New: Book Report: In Search of Stupidity

I'm not working on gPhone the Open Handset Alliance. There were various internal recruiting drives for the project; I slunk away from those, kept my head down. I've worked on some mobile phone platforms. Lately, I've been working on other things. Mobile phones were interesting, but it turns out that these other things are pretty interesting, too. Still, there are memories.

The first of those mobile phone platforms was made by a company called Geoworks. Ah, Geoworks. The name brings back waves of nostalgia. But it's a rue-tinged nostalgia. Like, there's some rue mixed up in that first mobile phone platform. It was pretty advanced, it ran pretty fast, seemed to be engineered better than the competition. But then all of the deals went away. A competitor had turned their platform into a standard which many companies would contribute to--an alliance, as it were. In the end, most of those allies didn't use the software, but it took those allies a while to figure out what they would do, software-wise. Meanwhile, they sure weren't buying Geoworks' software. Eventually, most of those allies fell away from the alliance; Is Nokia the only one left? Anyhow. That alliance was Symbian. Recently the CEO of Symbian was described in the news as not being too worried about the Open Handset Alliance. Was he really being disparaging--or does he know how hard it is to keep an "alliance" of mobile phone companies to cooperate?

Ah, Geoworks nostalgia tinged with rue, woven through with rue.

GEOS didn't start out as mobile phone software. It started as an OS for x86 machines. You know, PCs. Microcomputers. Going up against Microsoft? What could we have been thinking? Which reminds me: I am supposed to be writing this book report on the book In Search of Stupidity. (This might be a good time to mention that my opinions are mine. My opinions are not my employer's. My opinions are not my now-defunct ex-employer's--any of them.)

Joe M. at work recommended this book. It has some fun anecdotes from the early days of microcomputers. Back when PCs were called microcomputers. Back when all PCs were not necessarily called "PCs". Anyhow. I liked it plenty. Then again, I am a geek of a certain age and thus remember some of the products described. The book's theme is marketing blunders. But (as noted in an afternote), it's hard to narrow blame marketing for all of these blunders. In one anecdote, the company fires all of the engineers... and has trouble marketing future updates. Is that bad marketing?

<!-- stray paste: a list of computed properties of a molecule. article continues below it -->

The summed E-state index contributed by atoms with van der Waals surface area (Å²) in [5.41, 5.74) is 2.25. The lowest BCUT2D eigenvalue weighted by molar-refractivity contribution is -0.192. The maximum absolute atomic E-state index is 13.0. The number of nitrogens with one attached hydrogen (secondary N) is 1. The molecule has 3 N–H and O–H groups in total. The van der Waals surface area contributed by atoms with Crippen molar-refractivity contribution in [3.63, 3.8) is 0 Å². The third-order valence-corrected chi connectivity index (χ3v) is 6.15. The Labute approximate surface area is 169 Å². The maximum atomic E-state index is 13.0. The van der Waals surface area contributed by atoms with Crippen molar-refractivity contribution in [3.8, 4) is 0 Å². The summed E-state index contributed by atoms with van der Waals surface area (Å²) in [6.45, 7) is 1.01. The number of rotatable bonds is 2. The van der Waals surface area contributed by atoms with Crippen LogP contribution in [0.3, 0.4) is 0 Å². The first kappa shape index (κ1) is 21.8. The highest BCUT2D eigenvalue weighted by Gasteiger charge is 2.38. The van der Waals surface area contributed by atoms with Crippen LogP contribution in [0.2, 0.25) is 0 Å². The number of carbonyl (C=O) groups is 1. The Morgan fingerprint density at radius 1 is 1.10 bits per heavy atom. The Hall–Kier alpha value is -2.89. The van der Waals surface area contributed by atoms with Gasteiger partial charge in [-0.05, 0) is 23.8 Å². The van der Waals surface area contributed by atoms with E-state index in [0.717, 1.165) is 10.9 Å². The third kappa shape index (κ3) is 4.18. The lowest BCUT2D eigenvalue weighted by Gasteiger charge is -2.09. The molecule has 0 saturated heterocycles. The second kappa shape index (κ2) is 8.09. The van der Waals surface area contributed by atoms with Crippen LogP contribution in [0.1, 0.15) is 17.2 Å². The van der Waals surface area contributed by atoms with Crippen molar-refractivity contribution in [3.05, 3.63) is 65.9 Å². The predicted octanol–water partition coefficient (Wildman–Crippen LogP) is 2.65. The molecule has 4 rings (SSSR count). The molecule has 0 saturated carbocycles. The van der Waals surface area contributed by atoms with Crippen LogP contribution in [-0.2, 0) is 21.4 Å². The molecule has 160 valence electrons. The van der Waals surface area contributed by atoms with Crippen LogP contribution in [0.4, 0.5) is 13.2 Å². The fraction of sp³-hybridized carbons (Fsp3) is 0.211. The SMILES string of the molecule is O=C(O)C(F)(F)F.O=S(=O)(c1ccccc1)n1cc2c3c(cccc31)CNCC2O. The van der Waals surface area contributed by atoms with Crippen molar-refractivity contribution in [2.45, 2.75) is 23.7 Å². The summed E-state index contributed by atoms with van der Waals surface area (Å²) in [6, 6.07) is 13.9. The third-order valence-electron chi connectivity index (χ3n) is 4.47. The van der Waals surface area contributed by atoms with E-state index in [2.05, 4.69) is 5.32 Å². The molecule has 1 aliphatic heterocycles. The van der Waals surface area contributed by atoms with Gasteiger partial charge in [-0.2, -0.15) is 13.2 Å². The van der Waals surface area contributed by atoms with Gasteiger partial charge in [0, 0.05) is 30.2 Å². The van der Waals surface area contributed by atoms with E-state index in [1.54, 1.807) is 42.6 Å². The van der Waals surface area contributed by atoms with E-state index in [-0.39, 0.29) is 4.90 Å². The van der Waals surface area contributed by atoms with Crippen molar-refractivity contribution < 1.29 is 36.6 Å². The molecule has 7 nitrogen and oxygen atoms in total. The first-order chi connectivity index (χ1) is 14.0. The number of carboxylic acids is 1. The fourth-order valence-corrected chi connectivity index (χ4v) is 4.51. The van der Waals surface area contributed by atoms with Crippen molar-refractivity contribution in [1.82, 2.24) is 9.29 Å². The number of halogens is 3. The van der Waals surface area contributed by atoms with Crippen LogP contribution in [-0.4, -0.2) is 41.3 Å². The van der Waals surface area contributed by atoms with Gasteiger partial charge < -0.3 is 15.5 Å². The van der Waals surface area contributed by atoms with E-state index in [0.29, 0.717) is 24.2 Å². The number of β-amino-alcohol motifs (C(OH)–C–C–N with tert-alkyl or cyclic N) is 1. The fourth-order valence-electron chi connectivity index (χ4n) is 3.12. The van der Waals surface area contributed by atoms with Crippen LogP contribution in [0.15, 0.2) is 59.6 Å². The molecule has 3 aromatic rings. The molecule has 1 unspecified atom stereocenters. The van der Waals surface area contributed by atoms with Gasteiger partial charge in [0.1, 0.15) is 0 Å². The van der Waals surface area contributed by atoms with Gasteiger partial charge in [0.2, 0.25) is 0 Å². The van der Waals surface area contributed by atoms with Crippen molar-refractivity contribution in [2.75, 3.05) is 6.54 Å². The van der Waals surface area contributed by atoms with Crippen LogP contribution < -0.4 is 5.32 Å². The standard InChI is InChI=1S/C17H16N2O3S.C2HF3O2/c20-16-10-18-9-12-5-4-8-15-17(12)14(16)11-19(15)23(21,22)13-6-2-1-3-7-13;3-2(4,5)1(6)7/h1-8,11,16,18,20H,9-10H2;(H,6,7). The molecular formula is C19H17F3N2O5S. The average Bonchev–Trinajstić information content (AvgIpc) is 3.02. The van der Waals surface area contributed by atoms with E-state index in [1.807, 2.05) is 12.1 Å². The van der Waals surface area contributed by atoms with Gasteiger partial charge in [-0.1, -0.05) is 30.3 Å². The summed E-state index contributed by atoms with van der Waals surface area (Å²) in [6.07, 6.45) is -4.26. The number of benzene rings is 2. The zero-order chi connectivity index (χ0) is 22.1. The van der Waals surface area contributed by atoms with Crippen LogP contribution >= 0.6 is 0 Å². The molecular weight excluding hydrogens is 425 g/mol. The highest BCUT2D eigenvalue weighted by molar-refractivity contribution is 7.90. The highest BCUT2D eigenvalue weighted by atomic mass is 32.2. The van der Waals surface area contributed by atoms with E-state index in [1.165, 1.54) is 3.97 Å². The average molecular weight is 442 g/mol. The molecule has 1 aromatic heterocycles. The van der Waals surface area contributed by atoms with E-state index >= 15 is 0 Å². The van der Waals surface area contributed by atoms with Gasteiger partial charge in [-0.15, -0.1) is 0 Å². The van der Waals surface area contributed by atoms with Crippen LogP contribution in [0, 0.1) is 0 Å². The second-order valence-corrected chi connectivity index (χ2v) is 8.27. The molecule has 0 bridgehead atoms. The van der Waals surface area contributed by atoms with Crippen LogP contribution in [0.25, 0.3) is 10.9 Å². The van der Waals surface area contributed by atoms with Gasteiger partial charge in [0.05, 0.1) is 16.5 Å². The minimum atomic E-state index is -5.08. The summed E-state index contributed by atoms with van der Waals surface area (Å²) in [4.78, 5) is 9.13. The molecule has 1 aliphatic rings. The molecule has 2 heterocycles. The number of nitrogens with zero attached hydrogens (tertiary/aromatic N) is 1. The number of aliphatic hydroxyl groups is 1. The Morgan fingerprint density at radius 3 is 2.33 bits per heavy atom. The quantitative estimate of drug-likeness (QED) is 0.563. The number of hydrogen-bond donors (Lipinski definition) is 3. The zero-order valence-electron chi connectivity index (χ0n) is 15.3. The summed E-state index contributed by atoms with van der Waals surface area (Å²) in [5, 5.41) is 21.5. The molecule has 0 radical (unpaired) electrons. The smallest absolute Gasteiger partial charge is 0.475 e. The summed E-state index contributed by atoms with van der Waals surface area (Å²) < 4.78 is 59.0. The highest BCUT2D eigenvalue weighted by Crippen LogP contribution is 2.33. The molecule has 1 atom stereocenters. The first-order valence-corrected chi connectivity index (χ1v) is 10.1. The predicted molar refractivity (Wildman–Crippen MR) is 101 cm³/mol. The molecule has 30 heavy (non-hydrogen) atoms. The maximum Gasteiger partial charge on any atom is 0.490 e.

The most flattering part of this book is in the chapter on OS/2. It talks about how plenty of software companies wasted plenty of effort to port their software to this OS... to no benefit because that OS never really took hold. That wasn't the flattering part. What was the flattering part? The book, a book about stupid companies, mentions my old employer Geoworks, but does not call it out as a stupid company. Yay.

At this point, IBM still had the ability to checkmate Microsoft's plans for Windows. One way was to buy a new OS from a company called GeoWorks. The company had developed a highly optimized product with a slick GUI that could run in a small hardware footprint; GeoWorks ran with amazing alacrity even on the original IBM PC. This was the path favored by [IBM's] Desktop Software division.

The book doesn't mention that Geoworks actually worked on implementing the Presentation Manager look and feel on top of GEOS. (I'm probably getting the details wrong there. But we were doing something like that for IBM.) The theme of that chapter in the book is Companies that IBM Tricked Into Wasting Effort on Presentation Manager and OS/2. I think IBM paid us for our work, though. If we were getting paid, that means our effort wasn't wasted, right? I sure hope so. I think the main lesson we learned was: Never work on a project codenamed "Wizard". It's always bad news.

What, the book? You wanted to hear about the book? Oh, the book is good in some places, other places you might want to skim. The best places are the first-person anecdotes. The author, Rick Chapman was employed with some kooky characters at some of these early microcomputer software companies. Reading about them... you just can't look away from the trainwreck.

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Posted 2007-11-08